Impish, semi-mental charm
This article is from 2007.
For the uninitiated, the first breathless minutes of the bedraggled, beardy and rambling Phil Kay’s routine are like watching a homeless dope smoker who has accidentally wandered onstage. But as he ricochets through his tales of shoplifting, smuggling hash pipes and driving dangerously slow, it becomes obvious we are being entertained by a skilled storyteller. One of life’s natural rule-benders, Kay has a vast back catalogue of brushes with the law, telling each one with more impish charm than the next in this, The Justice Show.
The lanky Scot, who lives in the peaceful eco-village of Findhorn, is a gentle anarchist whose bohemian outlook means he doesn’t see why he shouldn’t do star jumps on his car bonnet after passing a breathalyser test. After all, the police may think he’s mental, but he’s not technically breaking any laws. Refreshingly unconventional, with child-like wonder at the simplest of things, his bubbly, thoughtful meanderings are insightful and good fun. When time’s up and the applause dies down, he can’t resist launching into another giddy story about his gypsy friends, and that time they slagged him for wearing pink nail polish on his toes. Time restrictions, laws, social norms: why should any of that stop him from having a good time?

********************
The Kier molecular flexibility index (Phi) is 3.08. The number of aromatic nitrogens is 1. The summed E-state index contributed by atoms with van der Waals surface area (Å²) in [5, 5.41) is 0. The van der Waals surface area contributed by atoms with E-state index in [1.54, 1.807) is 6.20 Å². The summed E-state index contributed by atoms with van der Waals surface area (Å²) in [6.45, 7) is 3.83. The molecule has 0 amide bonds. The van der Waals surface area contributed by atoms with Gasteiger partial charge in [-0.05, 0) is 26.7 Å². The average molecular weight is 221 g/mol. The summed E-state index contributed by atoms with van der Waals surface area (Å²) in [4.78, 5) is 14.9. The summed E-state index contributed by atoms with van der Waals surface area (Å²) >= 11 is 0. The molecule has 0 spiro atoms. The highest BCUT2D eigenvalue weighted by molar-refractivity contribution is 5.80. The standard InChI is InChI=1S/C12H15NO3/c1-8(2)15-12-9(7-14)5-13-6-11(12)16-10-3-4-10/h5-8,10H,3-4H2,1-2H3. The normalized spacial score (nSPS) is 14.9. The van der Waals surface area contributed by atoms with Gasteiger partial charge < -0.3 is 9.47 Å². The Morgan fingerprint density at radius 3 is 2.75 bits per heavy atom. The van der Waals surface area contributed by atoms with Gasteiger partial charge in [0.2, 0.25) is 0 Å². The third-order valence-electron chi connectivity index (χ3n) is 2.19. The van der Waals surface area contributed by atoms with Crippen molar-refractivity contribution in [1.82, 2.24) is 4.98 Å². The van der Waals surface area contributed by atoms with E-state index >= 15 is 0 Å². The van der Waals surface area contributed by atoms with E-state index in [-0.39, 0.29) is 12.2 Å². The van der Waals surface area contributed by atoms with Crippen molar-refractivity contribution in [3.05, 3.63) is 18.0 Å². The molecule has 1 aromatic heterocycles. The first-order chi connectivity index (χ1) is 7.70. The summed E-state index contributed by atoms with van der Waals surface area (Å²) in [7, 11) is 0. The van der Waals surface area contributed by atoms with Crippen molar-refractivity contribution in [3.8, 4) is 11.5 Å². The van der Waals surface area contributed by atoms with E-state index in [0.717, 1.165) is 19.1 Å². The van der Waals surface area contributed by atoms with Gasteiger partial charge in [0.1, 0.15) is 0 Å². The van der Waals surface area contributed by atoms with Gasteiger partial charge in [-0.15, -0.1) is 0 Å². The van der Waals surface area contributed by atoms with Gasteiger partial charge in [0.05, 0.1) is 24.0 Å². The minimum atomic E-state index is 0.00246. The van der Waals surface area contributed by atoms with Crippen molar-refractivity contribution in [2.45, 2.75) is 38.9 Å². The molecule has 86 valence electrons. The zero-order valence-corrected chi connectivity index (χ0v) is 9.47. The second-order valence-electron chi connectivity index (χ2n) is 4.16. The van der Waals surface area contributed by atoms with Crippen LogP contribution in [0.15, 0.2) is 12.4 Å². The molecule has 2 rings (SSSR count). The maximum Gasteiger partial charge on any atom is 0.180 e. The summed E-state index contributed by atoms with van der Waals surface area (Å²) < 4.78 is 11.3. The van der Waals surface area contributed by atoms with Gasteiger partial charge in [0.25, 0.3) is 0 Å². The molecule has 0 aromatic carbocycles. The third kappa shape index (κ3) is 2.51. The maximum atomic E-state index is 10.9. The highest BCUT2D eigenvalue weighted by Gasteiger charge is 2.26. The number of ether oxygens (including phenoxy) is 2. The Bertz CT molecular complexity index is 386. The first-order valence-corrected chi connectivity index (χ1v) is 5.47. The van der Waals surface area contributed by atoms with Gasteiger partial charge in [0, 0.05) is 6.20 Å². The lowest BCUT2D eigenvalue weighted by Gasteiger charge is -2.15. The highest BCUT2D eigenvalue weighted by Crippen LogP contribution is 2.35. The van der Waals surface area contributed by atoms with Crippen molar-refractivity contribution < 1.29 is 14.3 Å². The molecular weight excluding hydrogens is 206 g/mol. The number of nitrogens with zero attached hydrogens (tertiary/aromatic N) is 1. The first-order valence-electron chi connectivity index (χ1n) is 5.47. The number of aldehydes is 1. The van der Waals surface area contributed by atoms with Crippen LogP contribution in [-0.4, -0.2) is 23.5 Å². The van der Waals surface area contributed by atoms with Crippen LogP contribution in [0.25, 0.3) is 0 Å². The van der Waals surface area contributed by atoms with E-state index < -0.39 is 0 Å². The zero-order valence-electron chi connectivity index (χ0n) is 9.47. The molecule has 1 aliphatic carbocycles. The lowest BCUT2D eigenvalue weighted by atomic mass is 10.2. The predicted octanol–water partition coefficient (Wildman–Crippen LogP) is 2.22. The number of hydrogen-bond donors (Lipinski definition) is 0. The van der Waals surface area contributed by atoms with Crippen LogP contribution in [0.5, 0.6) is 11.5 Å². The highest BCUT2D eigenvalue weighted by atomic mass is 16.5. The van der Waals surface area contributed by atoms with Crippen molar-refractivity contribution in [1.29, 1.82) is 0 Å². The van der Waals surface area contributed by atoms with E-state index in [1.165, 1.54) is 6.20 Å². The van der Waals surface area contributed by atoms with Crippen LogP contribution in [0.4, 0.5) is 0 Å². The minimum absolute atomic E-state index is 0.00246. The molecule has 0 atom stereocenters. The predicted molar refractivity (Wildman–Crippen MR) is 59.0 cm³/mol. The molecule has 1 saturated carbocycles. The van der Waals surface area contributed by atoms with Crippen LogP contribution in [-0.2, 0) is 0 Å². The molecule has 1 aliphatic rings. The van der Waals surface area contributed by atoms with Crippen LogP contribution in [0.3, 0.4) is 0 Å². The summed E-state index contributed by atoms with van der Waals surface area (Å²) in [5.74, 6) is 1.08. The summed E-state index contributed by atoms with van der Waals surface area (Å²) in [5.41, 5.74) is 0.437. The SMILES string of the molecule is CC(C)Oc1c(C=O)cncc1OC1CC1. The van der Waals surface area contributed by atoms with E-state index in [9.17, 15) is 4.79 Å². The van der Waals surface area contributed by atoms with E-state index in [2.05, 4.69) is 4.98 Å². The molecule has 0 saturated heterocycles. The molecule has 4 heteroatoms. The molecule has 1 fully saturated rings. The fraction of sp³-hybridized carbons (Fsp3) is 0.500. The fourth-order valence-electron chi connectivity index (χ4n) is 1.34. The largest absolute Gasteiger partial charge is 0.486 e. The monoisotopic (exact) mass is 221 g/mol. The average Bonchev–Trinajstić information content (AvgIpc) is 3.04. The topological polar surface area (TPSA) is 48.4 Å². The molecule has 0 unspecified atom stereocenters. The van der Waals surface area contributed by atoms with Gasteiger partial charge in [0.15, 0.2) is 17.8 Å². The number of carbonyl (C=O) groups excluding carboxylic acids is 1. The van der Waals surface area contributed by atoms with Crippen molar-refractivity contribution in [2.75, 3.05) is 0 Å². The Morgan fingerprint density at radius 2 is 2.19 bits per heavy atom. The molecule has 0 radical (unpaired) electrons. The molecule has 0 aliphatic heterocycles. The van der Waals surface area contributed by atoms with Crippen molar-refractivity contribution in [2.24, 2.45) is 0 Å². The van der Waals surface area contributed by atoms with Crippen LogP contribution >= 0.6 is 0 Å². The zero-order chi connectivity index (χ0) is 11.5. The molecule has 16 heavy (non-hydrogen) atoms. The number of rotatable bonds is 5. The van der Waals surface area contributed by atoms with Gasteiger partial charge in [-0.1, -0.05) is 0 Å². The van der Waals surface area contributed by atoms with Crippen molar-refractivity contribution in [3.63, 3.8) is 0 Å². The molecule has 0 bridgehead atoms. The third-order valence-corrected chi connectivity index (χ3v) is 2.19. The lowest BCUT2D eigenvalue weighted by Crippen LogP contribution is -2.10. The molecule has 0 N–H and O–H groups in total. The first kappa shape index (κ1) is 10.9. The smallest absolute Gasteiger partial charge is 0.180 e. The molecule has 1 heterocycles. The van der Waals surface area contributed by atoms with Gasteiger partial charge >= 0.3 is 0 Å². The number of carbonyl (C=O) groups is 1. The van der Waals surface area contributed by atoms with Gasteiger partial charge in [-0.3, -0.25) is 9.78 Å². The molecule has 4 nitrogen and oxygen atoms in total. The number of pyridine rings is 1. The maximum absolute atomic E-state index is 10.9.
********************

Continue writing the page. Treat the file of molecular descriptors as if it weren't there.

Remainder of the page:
Gilded Balloon Teviot, 668 1633, until 27 Aug (not 11–18, 20), 6.45pm, £9–£10 (£8–£9).